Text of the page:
Monday, August 31, 2009

Mexico 2008 - Part 3: Better Late Than Never!

I finally got around to editing up a 3 Part of our footage from our Fall 2008 trip to Mexico. Enjoy...

Mexico 2008: Part 3 from Adam Goshorn on Vimeo.

For those of you who didn't see the first two videos from the Rio Verde, here they are as well. First the Upper (1st Canyon) Rio Verde...

Upper Rio Verde from Adam Goshorn on Vimeo.

Below is the video from the Middle (2nd Canyon) Rio Verde...

Middle Verde from Adam Goshorn on Vimeo.

Until Next Time...


Monday, August 10, 2009

Colorado 09 Part 1: Cheesman Canyon

Photos by Joey Jarrell and Matt Wallace

It was only our second day in Colorado, but it was shaping up to be a long one. It was almost ten o’clock and we were already supposed to be at the put-in, but instead we were stashing a bike behind some bushes at the Corral Creek trailhead. The shuttle plan was to hike our boats and gear 3.5 miles up Corral Creek trail from the river to the bike. Then someone would ride the single speed mountain bike the 17 miles back to the truck to retrieve it for the rest of the group. Without a doubt it was going to be a long day, but for our crew it was our chosen celebration of Independence Day.

Joey Jarrell, Jordan Sherman, Matt Wallace, and I (Adam Goshorn) had departed Chattanooga, Tennessee in the afternoon two days earlier. We drove 22 hours straight through and immediately put on Clear Creek of the Arkansas outside Buena Vista, Colorado. After a couple laps we began setting up camp at the take-out and putting the plan in place for the following day. Calls to friends confirmed that Cheesman Canyon had well above the minimum recommended water level and the call was made to schedule access through the private land at the put-in. Moments later we were joined by longtime friend Mike Tavares, who had driven up to meet us after getting off work in Salida. Mike and I went up for another quick lap on Clear Creek before joining the rest of the group for the first of many campfires, beers, and good times our visit to Colorado would include.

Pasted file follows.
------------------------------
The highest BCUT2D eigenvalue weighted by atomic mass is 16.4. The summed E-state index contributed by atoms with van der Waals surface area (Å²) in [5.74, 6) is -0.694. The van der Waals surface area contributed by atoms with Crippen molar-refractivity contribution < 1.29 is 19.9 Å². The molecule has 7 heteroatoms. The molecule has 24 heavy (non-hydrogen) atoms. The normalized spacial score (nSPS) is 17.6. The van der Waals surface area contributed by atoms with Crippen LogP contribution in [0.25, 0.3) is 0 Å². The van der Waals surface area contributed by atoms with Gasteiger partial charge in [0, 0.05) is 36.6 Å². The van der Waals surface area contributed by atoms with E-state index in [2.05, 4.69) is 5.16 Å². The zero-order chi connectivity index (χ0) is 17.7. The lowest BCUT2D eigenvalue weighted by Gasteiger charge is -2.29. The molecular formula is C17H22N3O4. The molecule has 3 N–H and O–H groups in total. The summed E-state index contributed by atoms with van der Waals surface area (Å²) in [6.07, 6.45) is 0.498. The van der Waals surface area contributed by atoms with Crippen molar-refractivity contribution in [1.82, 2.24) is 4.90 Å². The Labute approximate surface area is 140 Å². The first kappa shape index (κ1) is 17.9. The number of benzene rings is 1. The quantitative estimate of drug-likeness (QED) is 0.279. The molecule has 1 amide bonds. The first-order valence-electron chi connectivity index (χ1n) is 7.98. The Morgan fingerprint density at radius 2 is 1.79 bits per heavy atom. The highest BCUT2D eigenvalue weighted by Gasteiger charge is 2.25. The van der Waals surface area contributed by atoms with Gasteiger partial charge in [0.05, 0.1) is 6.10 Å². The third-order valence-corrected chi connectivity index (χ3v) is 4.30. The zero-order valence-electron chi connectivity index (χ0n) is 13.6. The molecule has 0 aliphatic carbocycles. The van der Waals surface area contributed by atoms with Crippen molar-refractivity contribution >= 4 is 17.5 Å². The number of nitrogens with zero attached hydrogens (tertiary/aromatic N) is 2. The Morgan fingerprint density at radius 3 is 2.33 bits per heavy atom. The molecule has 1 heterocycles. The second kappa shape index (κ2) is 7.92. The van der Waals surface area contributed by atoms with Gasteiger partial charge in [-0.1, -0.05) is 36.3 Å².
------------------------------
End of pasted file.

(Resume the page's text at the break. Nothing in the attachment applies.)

Paddling the South Platte through Cheesman Canyon was high on our “hit list” for our time in Colorado this summer. This section of river didn’t see boatable flows often and didn’t seem to get paddled that often when it did. However, several things we had heard about this section sounded particularly inviting to us. First, that the access issues of past with Sportsman’s Paradise, a private community at the put-in, had been resolved through an agreement set up by American Whitewater. Secondly, that the granite landscape was reminiscent of California, but with a much shorter drive.

We arrived outside the gate at Sportsman’s Paradise more than a half hour late, but the caretaker who met us was incredibly friendly and didn’t seem the least bit annoyed at our tardiness. He chatted and joked with us as we dressed out and loaded boats into his waiting truck. As we piled in and began the ride I couldn’t help but ponder this seemingly strange arrangement that allows access through the community of vacation homes and cabins lining the first couple miles of river. What at one point had been described as “the worst access situation in Colorado” was now the only place I’ve ever been where kayakers were treated to a personal shuttle courtesy of the formally hostile land owners (thanks American Whitewater!). This convenient arrangement cuts out a couple calm miles of river and allows access at the back gate of the Sportsman’s Paradise community. This is where the caretaker dropped us off and left us to slide into the river and point our boats downstream towards the canyon.